And Sarthou said she isn’t surprised the feds didn’t go to bat for Comeaux.
“I don’t think the Justice Department sees itself as in the business of supporting whistleblowers,” she said. “I think they see themselves as in the business of hitting somebody who’s done something wrong but not spending the money to go to trial unless they absolutely have to.”
History of complaints
Comeaux is undoubtedly disgruntled. He writes a blog railing against W&T, oil companies in general and the federal government.
He says companies come up with excuses to fire employees who blow the whistle, usually stating that they don’t work well with their colleagues. And Bourgeois confirms that Comeaux was generally distrusted by his co-workers and perceived as a snitch.
He certainly has a history of filing complaints and may fancy himself as a compliance officer even though he was listed as an instrument and electrical technician. His whistleblowing crusade apparently continued as soon as he returned offshore in 2012 to work on the ATP Titan platform in Mississippi Canyon 941. Just a few months into the job, he reported to the Coast Guard that 1,200 barrels of methanol were “dumped” overboard in December.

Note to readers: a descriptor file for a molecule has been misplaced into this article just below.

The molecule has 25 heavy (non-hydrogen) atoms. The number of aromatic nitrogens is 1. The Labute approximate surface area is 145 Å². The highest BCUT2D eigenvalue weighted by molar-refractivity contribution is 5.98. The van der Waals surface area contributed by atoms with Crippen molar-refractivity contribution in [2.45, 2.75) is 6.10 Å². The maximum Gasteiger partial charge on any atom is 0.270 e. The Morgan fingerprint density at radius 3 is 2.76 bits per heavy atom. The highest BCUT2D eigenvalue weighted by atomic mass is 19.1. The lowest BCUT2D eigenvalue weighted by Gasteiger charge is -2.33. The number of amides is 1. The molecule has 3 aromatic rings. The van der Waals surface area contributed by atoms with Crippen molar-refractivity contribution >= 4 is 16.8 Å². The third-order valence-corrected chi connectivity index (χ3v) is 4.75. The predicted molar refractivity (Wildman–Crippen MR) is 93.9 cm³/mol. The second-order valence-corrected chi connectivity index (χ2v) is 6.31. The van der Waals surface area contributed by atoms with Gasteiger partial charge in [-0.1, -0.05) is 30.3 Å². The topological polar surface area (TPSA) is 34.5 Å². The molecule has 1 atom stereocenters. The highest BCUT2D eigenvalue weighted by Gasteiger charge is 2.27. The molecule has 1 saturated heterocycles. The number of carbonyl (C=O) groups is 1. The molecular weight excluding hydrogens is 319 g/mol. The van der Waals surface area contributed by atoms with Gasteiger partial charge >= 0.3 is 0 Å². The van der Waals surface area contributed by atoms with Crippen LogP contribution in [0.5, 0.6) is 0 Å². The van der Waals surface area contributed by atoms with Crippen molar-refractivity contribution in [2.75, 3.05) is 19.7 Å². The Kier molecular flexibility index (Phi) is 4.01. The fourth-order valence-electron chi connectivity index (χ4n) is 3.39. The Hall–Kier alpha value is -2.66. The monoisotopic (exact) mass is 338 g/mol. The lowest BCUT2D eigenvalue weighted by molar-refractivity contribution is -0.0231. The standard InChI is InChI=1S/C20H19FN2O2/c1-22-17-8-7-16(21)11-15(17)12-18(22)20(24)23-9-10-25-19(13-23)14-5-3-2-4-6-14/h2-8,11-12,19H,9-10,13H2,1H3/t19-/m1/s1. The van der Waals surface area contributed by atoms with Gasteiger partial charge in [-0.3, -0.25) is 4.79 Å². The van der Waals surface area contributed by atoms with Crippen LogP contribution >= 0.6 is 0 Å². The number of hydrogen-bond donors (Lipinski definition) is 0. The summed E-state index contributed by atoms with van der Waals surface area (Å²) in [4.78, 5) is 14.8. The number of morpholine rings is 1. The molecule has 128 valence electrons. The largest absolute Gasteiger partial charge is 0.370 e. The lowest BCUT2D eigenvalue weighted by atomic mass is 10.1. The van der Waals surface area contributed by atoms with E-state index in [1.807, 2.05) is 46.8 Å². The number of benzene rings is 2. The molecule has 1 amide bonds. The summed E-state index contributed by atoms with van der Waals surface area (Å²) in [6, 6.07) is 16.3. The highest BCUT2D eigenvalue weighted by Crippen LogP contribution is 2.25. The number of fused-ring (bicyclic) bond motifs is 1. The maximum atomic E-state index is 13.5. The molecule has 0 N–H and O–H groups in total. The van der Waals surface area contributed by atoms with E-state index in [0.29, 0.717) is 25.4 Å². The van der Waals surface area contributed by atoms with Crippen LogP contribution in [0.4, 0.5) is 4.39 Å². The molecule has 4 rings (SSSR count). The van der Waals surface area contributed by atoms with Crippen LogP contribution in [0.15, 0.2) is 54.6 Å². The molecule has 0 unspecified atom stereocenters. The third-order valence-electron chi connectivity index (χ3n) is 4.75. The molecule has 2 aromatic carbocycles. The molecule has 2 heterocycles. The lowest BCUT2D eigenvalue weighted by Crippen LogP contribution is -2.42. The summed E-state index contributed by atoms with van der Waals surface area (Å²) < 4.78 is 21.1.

He says he couldn’t talk more about the incident at this time, but claims he was immediately fired because he reported it.
His allegations against ATP are not unique. ATP filed for bankruptcy last year, shortly after being charged with federal crimes for using an unauthorized chemical to break down the oil in the water they were dumping overboard from the ATP Innovator, a huge floating platform in Mississippi Canyon 711. According to the federal criminal complaint, the canister of the cleanser was hidden from view and workers called it “soap” and “sheen buster.”
ATP did not respond to our requests for comment.
W&T, on the other hand, addressed all of our questions. It says it has taken steps since 2009 to improve their environmental compliance. Even Bourgeois says he saw real improvement in the reporting before he stopped working for W&T last year.